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Modelling a Brighter Future


April 3, 2014

People with low levels of education and poor literacy skills have difficulty making themselves heard. This is particularly true for indigenous communities. Their ancestral knowledge and rights are often ignored by governments, mineral companies and others who wish to exploit their lands. However, it needn’t be like this. Working with local partners, CTA has helped to pioneer a process, known as Participatory 3-D Modelling, which is helping local communities not only to document the areas where they live, but influence the way decisions are made about land-use and tenure.

“Traditionally, maps were made by governments, and the data was controlled by governments,” says CTA’s Giacomo Rambaldi. “But there has been a huge change recently as civil society groups have acquired the ability to make their own maps and videos.” They have benefited from access to Google Earth and YouTube and participatory 3-D modelling as a way of creating accurate, geo-referenced maps.

The first CTA-supported modelling exercise in the Pacific was held in Fiji in 2005. The 11-day event in Lavuka focused on Ovalau Island, where local communities were suffering from the over-exploitation of their fishery grounds, especially by foreign fleets. During the first three days, 30 high-school students and six teachers constructed a 3-D model of the island with the assistance of 15 facilitators and trainees. Ninety men and women from 26 villages then ‘populated’ the model with mountains, roads, rivers, fishing grounds, croplands, cultural sites and other features. By the time they had finished, the model had 79 features and 83 places of cultural significance.

The model was subsequently used as a basis for an island-wide management plan and three districts management plans. The process identified 16 ‘taboo’ areas in which there is now total protection of marine life. Local people have also begun to clear ceremonial pathways which had become overgrown. During the course of three years of research, the Museum of Fiji only managed to identified 20 places of cultural significance – a quarter of the number identified by villagers during the modelling process.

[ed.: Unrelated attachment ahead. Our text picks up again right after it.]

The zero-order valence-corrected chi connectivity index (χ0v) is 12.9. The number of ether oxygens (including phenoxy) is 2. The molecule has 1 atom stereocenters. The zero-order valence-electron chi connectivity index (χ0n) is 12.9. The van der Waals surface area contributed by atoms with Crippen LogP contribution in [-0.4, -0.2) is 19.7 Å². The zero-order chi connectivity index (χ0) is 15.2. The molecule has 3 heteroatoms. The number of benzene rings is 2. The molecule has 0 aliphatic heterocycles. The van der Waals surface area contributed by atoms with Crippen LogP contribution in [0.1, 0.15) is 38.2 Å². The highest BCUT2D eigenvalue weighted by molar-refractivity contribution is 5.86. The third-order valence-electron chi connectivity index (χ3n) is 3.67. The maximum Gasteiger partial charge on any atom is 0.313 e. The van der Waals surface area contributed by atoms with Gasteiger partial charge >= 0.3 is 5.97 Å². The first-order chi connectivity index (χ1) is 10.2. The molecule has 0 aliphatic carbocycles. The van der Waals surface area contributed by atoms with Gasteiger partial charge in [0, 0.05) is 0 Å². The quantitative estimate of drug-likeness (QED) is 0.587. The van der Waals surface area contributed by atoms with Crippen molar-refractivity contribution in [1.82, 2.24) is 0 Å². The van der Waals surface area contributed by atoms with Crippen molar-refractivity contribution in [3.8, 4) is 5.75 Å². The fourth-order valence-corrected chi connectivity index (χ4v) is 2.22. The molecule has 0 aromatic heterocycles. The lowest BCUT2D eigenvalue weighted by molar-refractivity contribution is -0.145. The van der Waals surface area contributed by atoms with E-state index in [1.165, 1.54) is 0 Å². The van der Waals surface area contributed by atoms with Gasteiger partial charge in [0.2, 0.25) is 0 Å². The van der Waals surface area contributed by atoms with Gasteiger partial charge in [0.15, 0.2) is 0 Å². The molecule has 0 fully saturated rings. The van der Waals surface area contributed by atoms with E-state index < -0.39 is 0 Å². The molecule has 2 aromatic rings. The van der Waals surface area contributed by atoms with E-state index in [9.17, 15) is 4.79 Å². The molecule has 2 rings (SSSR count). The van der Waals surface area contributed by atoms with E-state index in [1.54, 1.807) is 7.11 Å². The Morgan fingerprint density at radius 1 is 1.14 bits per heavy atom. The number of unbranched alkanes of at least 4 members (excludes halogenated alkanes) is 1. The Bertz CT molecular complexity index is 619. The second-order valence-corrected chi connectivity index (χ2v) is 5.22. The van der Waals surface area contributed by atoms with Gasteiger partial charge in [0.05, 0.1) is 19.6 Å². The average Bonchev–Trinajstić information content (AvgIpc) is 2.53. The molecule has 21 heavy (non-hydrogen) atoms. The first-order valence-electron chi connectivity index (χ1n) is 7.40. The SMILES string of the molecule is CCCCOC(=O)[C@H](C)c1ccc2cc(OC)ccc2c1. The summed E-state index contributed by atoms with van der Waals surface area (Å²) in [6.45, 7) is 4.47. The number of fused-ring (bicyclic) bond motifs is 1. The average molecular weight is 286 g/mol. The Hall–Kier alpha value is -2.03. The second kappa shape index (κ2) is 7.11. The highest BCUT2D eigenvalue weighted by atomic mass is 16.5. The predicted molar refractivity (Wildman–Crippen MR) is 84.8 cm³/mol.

In many ways, the process is as important as the finished article. “It helps people to visualise and localise their spatial knowledge, and this is very empowering,” says Giacomo. “And, of course, it enables them to make their case more persuasively.” In the past, indigenous communities might produce sketch maps laying claims to their land, but decisions-makers seldom took much notice. The 3-D models providing intricate details of landscape features and resource use are much harder to ignore.

Across the Pacific

map2Kenn Mondiai, who runs Partners with Melanesians, an NGO based in Papua New Guinea, was among those to benefit from training in Fiji. Since then he has played an important role in promoting participatory 3-D modelling across the Pacific. With support from the World Bank, he helped local communities on PNG’s Managalas Plateau, home to around 150 clans, to create a 3-D model of their ancestral lands. This was used as part of the evidence to promote Managalas Conservation Area, whose official recognition is anticipated around the time of going to press.

In 2011, The Nature Conservancy hired Kenn to conduct trainings in the Solomon Islands. The modelling exercise at the coastal village of Boe Boe focused on climate change and its possible impact. The model showed the extent of the last tsunami in 2007 and recent king-tide levels that had inundated parts of the village. The community then used the model to discuss the potential impact of rises in sea-level and other climate-related events.

“The model showed the younger generation that we need to think about climate change,” reflected Winifred Piatamama after the exercise. “It’s important to realise that in a few years time the sea level won’t be the same as it is now.” Following discussions, the villagers decided that instead of building along the coastline, as they have done in the past, they would look towards the higher land further from the sea. In short, the model helped them to devise plans which will help them adapt to climate change.

According to Winifred, the modelling process was particularly important for the women in the community. “At the beginning it was a bit challenging for women, because they don’t raise their concerns, they are generally quiet,” she said. However, the modelling process encouraged them to share their views more openly. “When everyone contributes to the model, they share pride and ownership,” reflected Gabriel Kulwaum of The Nature Conservancy (TNC) in a short film about the Boe Boe exercise. “TNC or the government don’t own it.” The community does.